The review described the most important factors affecting the development of the intestinal microbiota in puppies from birth to weaning. The health and well-being of the microbiome in puppies is influenced by the type of parturition, the maternal microbiota, and the diet of the mother, directly or indirectly. The isolation of bacteria in dogs from the placenta, fetal fluids, and fetuses suggests that colonization could occur before birth, although this is still a matter of debate. Accordingly, newborn puppies could harbor bacteria that could be of maternal origin and that could influence microbial colonization later in life. However, the long-term impacts on health and the clinical significance of this transfer is not yet clear and needs to be investigated. The same maternal bacteria were found in puppies that were born vaginally and in those delivered via cesarean section. Potentially, the relationship between the type of parturition and the colonization of the microbiome will influence the occurrence of diseases, since it can modulate the gut microbiome during early life. In addition, puppies’ gut microbiota becomes progressively more similar to adult dogs at weaning, as a consequence of the transition from milk to solid food that works together with behavioral factors. A number of researches have investigated the effects of diet on the gut microbiota of dogs, revealing that dietary interference may affect the microbial composition and activity through the production of short-chain fatty acids and vitamins. These compounds play a fundamental role during the development of the fetus and the initial growth of the puppy. The composition of the diet fed during pregnancy to the bitches is also an important factor to consider for the health of newborns. As far as it is known, the effects of the type of parturition, the maternal microbiota, and the diet on the microbial colonization and the long-term health of the dogs deserve further studies. Definitely, longitudinal studies with a larger number of dogs will be required to assess a causal link between microbiome composition in puppies and diseases in adult dogs.

Factors Affecting Gut Microbiota of Puppies from Birth to Weaning

Balouei F.;Stefanon B.
;
Sgorlon S.;Sandri M.
2023-01-01

Abstract

The review described the most important factors affecting the development of the intestinal microbiota in puppies from birth to weaning. The health and well-being of the microbiome in puppies is influenced by the type of parturition, the maternal microbiota, and the diet of the mother, directly or indirectly. The isolation of bacteria in dogs from the placenta, fetal fluids, and fetuses suggests that colonization could occur before birth, although this is still a matter of debate. Accordingly, newborn puppies could harbor bacteria that could be of maternal origin and that could influence microbial colonization later in life. However, the long-term impacts on health and the clinical significance of this transfer is not yet clear and needs to be investigated. The same maternal bacteria were found in puppies that were born vaginally and in those delivered via cesarean section. Potentially, the relationship between the type of parturition and the colonization of the microbiome will influence the occurrence of diseases, since it can modulate the gut microbiome during early life. In addition, puppies’ gut microbiota becomes progressively more similar to adult dogs at weaning, as a consequence of the transition from milk to solid food that works together with behavioral factors. A number of researches have investigated the effects of diet on the gut microbiota of dogs, revealing that dietary interference may affect the microbial composition and activity through the production of short-chain fatty acids and vitamins. These compounds play a fundamental role during the development of the fetus and the initial growth of the puppy. The composition of the diet fed during pregnancy to the bitches is also an important factor to consider for the health of newborns. As far as it is known, the effects of the type of parturition, the maternal microbiota, and the diet on the microbial colonization and the long-term health of the dogs deserve further studies. Definitely, longitudinal studies with a larger number of dogs will be required to assess a causal link between microbiome composition in puppies and diseases in adult dogs.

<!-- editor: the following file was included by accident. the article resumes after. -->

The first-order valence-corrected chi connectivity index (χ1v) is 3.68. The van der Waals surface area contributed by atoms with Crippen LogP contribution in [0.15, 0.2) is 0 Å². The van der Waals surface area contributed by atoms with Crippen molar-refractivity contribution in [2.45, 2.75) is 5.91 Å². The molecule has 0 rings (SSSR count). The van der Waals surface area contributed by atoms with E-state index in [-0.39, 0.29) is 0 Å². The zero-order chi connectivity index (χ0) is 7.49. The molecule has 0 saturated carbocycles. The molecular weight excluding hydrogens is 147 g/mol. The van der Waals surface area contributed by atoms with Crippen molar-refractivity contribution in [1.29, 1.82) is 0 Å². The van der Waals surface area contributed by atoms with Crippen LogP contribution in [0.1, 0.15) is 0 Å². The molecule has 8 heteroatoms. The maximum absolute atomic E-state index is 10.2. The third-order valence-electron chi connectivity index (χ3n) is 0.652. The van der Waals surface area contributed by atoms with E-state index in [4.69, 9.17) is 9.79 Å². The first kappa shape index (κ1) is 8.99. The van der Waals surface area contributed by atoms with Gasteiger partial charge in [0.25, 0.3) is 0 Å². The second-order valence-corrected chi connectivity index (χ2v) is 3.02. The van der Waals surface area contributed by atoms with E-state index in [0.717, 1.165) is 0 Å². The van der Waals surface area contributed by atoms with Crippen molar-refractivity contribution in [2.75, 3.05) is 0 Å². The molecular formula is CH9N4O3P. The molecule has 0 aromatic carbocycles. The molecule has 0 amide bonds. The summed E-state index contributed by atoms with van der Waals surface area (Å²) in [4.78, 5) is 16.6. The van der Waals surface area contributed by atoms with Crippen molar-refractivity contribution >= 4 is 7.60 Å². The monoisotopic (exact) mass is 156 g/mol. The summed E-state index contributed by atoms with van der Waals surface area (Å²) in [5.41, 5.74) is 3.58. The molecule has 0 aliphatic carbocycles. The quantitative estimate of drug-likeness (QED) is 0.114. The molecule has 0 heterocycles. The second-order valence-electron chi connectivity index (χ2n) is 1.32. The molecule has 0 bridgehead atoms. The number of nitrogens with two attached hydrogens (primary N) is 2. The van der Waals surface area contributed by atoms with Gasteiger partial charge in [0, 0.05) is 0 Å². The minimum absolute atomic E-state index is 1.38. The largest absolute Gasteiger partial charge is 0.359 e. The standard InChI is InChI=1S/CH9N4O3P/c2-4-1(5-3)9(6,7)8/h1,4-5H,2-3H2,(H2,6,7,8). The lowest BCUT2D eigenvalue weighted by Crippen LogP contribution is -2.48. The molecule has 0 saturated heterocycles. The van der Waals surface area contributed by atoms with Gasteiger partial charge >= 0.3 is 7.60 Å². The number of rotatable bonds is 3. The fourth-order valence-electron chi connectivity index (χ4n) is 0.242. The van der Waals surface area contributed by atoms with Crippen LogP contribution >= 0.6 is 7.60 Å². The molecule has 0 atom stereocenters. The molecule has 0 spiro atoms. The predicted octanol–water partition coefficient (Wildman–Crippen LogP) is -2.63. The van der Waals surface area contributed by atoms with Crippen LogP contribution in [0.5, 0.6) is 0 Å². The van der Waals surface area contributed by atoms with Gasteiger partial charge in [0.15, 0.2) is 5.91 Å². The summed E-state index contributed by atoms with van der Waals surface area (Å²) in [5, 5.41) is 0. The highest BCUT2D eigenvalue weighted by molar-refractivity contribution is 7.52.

File in questo prodotto:
File Dimensione Formato  
animals-13-00578-v2.pdf

accesso aperto

Tipologia: Versione Editoriale (PDF)
Licenza: Creative commons
Dimensione 1.51 MB
Formato Adobe PDF
1.51 MB Adobe PDF Visualizza/Apri

I documenti in IRIS sono protetti da copyright e tutti i diritti sono riservati, salvo diversa indicazione.

Utilizza questo identificativo per citare o creare un link a questo documento: https://hdl.handle.net/11390/1243966
Citazioni
  • ???jsp.display-item.citation.pmc??? ND
  • Scopus 3
  • ???jsp.display-item.citation.isi??? 2
social impact